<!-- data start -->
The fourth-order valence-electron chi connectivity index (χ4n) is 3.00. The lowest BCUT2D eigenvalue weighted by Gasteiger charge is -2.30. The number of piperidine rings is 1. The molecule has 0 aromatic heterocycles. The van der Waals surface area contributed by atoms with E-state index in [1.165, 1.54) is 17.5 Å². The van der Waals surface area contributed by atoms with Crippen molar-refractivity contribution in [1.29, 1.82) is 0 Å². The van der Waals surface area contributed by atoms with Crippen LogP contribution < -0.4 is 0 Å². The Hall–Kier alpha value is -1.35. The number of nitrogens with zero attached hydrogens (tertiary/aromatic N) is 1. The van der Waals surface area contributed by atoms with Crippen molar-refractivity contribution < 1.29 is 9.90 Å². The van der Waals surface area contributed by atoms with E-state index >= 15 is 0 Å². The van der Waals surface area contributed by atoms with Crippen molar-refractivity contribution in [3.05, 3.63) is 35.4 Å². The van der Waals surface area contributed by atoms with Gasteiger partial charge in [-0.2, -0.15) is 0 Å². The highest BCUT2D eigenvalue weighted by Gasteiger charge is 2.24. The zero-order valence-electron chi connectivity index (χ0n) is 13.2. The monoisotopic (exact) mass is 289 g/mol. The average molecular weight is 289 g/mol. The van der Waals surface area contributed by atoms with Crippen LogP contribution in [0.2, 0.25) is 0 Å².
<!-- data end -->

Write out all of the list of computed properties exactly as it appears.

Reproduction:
The fourth-order valence-electron chi connectivity index (χ4n) is 3.00. The lowest BCUT2D eigenvalue weighted by Gasteiger charge is -2.30. The number of piperidine rings is 1. The molecule has 0 aromatic heterocycles. The van der Waals surface area contributed by atoms with E-state index in [1.165, 1.54) is 17.5 Å². The van der Waals surface area contributed by atoms with Crippen molar-refractivity contribution in [1.29, 1.82) is 0 Å². The van der Waals surface area contributed by atoms with Crippen LogP contribution < -0.4 is 0 Å². The Hall–Kier alpha value is -1.35. The number of nitrogens with zero attached hydrogens (tertiary/aromatic N) is 1. The van der Waals surface area contributed by atoms with Crippen molar-refractivity contribution < 1.29 is 9.90 Å². The van der Waals surface area contributed by atoms with E-state index >= 15 is 0 Å². The van der Waals surface area contributed by atoms with Crippen molar-refractivity contribution in [3.05, 3.63) is 35.4 Å². The van der Waals surface area contributed by atoms with Gasteiger partial charge in [-0.2, -0.15) is 0 Å². The highest BCUT2D eigenvalue weighted by Gasteiger charge is 2.24. The zero-order valence-electron chi connectivity index (χ0n) is 13.2. The monoisotopic (exact) mass is 289 g/mol. The average molecular weight is 289 g/mol. The van der Waals surface area contributed by atoms with Crippen LogP contribution in [0.2, 0.25) is 0 Å².